Potatoes- simple, nutritious and unsightly; the Homo sapiens of the vegetable world.
Growing potatoes at home is possibly the easiest thing you'll ever do in the average garden as far as bang for buck is concerned, especially if you ignore the complex apocryphal bullshit that's grown up around the practice. Gardeners of yore preferred you to think they were rustic savants. I'm here to tell you they were just dicks with shovels and time on their hands like the rest of us. We really hate all the elitist obfuscation around something as basic and increasingly important as growing food at home and hope our straight agricultural dope will encourage others to reclaim the practice. You really do just chuck them in the ground and dig them up three months later. Don't overthink it.
< First, find some potatoes. We enjoy quite a wide range of old and new varieties here in NZ, and we've grown around a dozen or so ourselves. This year we're going with (L2R)- random yellow from the supermarket since they were already beginning to sprout; Agria, a floury white main cropper, and Purple Heart, a waxy purple allrounder.
You can bury a live potato before it has visibly sprouted; it will usually grow normally enough once the soil is warm. It just takes a little bit longer and you may have planted a few duds.
> And by fallow, we mean fallow. This is the long L-shaped bed full of weeds and going-to-seed kale that is our designated potato land. Looks bad, doesn't it? Never mind; an hour's digging puts it right.
BELOW: Ready for planting out. This is okay-to-good soil that's probably still reeling from last year's overenthusiastic fertiliser application, so we won't amend it further at this point. Too much fert and new organic-based compost added to the soil at planting time will mean you end up with scabby-skinned potatoes. They're still perfectly edible, just ugly. So soil that may be a little tired is still fine for spuds.
BELOW: Once you've dug it over to a depth of 20-30cm, toss your spuds over the surface to work out your spacing. Not too hard since you don't want to bust the buds off the tubers. This bed's about a metre wide, so yeah, we are cramming them a wee bit. Oh well.
> Planting: We dig as far down as the trowel and our patience will allow (around 20cm) and then place the tuber in the hole, sprouty bits facing up. Leave them uncovered so you can see where they are as you're planting, then backfill the holes (don't tamp them down hard- you can fuck up the buried buds). Just covered or a full foot- you'll get potatoes either way and we've never discovered an optimal depth. You're going to mulch them anyway so don't lose sleep about it.
How many you grow will depend on the available space. We plant tightly at around 1 seed spud per 30 square centimetres. That will possibly horrify traditionalists who insist on much wider spacing, but we've found that in our conditions spacing produces little difference in yield. This may be because we plant in long strips rather than fat blocks and the plants are therefore lit and aerated from both sides.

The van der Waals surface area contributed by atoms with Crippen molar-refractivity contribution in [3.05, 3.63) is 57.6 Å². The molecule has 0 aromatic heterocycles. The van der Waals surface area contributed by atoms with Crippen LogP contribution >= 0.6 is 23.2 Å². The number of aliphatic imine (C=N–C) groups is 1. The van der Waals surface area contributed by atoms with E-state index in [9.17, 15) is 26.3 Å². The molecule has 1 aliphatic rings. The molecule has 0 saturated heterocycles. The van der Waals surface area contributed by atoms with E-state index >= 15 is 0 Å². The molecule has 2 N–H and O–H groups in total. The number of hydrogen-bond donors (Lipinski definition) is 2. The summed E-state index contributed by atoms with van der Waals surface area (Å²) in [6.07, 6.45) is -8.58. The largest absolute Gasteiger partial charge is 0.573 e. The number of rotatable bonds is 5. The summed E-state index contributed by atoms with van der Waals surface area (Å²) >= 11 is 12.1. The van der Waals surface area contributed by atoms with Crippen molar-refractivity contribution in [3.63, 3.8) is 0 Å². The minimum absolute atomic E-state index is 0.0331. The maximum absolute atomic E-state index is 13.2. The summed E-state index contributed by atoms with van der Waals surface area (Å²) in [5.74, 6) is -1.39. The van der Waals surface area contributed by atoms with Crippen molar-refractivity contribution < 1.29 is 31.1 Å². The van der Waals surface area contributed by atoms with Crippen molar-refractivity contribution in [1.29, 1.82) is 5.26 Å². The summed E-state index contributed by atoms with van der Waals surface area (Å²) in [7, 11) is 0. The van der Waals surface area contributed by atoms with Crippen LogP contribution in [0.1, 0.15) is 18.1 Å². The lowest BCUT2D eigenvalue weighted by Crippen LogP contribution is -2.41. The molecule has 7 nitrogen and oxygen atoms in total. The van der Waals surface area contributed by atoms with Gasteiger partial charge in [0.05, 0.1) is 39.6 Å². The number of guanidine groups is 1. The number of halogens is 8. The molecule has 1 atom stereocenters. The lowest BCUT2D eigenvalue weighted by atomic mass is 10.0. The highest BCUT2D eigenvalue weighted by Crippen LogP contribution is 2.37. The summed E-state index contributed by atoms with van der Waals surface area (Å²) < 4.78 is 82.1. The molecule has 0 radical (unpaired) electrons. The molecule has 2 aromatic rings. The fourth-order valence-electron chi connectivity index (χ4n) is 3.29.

When to plant. In our mild NZ coastal Zone 9 position (think something between coastal California and the southern Irish coast), we do so anytime from early September to Feburary, resulting in cropping from Xmas into late autumn. We could possibly get away with them all year round since we're not very frosty, but we prefer to leave the garden fallow in winter.
Potatoes don't really care where you put them. Shallow soil, deep soil, bad soil, half-sun, full sun; the only conditions you should spare them are too much shade and waterlogged soil. That will guarantee rot of the tuber and wilt of the leafy parts. Aside from that, we actually used spud crops to break up shitty clay pan when we were bringing this garden into cultivation. Works a treat.
Everything is poodle business.
Once you have adult-looking plants try and water once a day, easing off with the hose once the crop hits three months old and starts to get a bit geriatric. At this juncture they're committing their last energy to the subterranean tubers and are particularly susceptible to shitty diseases. Don't turn them into a pile of slimy mush by wetting them all the time.
I won't go into the pests and diseases that can afflict potatoes in any given area; there are a few here, but we've never suffered any major epidemics in our diverse, unsprayed garden. When I see a bit of blight, I just rip off that part of the plant, adjust my cultivation and leave the rest to take their chances. If you're suffering a heavy pest and pathology load you might want to review your entire gardening system and that's beyond the scope of this piece.
I'll write about harvesting and storage when the time comes. BELOW RIGHT: Here's the garlic we planted in mid winter (read about that here); it's coming along nicely. BELOW LEFT: Let's kick the growing season off with a nice big fucking trowel blister. Some hands stay tough and honest all year round; others have been up to no-good effete shit all winter. A writer's work is never done.